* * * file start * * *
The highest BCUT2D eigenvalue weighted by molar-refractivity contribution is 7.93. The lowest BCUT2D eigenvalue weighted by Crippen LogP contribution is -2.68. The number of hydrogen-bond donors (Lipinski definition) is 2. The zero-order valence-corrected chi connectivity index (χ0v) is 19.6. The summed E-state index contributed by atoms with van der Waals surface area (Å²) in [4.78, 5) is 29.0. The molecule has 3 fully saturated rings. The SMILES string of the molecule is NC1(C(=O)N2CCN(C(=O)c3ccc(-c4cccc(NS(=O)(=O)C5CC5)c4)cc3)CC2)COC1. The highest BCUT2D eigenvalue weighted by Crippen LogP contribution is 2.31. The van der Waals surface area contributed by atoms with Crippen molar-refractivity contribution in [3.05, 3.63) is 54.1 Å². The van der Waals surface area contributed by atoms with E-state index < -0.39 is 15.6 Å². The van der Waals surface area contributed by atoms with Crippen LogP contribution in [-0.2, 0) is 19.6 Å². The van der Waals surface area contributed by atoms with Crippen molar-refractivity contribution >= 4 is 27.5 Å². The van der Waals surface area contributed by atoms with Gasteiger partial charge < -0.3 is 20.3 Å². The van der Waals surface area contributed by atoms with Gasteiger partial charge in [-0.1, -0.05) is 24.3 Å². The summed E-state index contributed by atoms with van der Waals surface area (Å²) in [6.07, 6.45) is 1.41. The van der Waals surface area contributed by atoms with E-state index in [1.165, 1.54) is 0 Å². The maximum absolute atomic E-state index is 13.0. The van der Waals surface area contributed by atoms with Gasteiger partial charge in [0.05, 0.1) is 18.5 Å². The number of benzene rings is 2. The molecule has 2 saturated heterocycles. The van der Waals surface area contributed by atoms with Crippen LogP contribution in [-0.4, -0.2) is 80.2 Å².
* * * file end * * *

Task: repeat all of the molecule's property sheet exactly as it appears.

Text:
The highest BCUT2D eigenvalue weighted by molar-refractivity contribution is 7.93. The lowest BCUT2D eigenvalue weighted by Crippen LogP contribution is -2.68. The number of hydrogen-bond donors (Lipinski definition) is 2. The zero-order valence-corrected chi connectivity index (χ0v) is 19.6. The summed E-state index contributed by atoms with van der Waals surface area (Å²) in [4.78, 5) is 29.0. The molecule has 3 fully saturated rings. The SMILES string of the molecule is NC1(C(=O)N2CCN(C(=O)c3ccc(-c4cccc(NS(=O)(=O)C5CC5)c4)cc3)CC2)COC1. The highest BCUT2D eigenvalue weighted by Crippen LogP contribution is 2.31. The van der Waals surface area contributed by atoms with Crippen molar-refractivity contribution in [3.05, 3.63) is 54.1 Å². The van der Waals surface area contributed by atoms with E-state index < -0.39 is 15.6 Å². The van der Waals surface area contributed by atoms with Crippen LogP contribution in [-0.2, 0) is 19.6 Å². The van der Waals surface area contributed by atoms with Crippen molar-refractivity contribution >= 4 is 27.5 Å². The van der Waals surface area contributed by atoms with Gasteiger partial charge < -0.3 is 20.3 Å². The van der Waals surface area contributed by atoms with Gasteiger partial charge in [-0.1, -0.05) is 24.3 Å². The summed E-state index contributed by atoms with van der Waals surface area (Å²) in [6.07, 6.45) is 1.41. The van der Waals surface area contributed by atoms with E-state index in [1.165, 1.54) is 0 Å². The maximum absolute atomic E-state index is 13.0. The van der Waals surface area contributed by atoms with Gasteiger partial charge in [0.05, 0.1) is 18.5 Å². The number of benzene rings is 2. The molecule has 2 saturated heterocycles. The van der Waals surface area contributed by atoms with Crippen LogP contribution in [-0.4, -0.2) is 80.2 Å².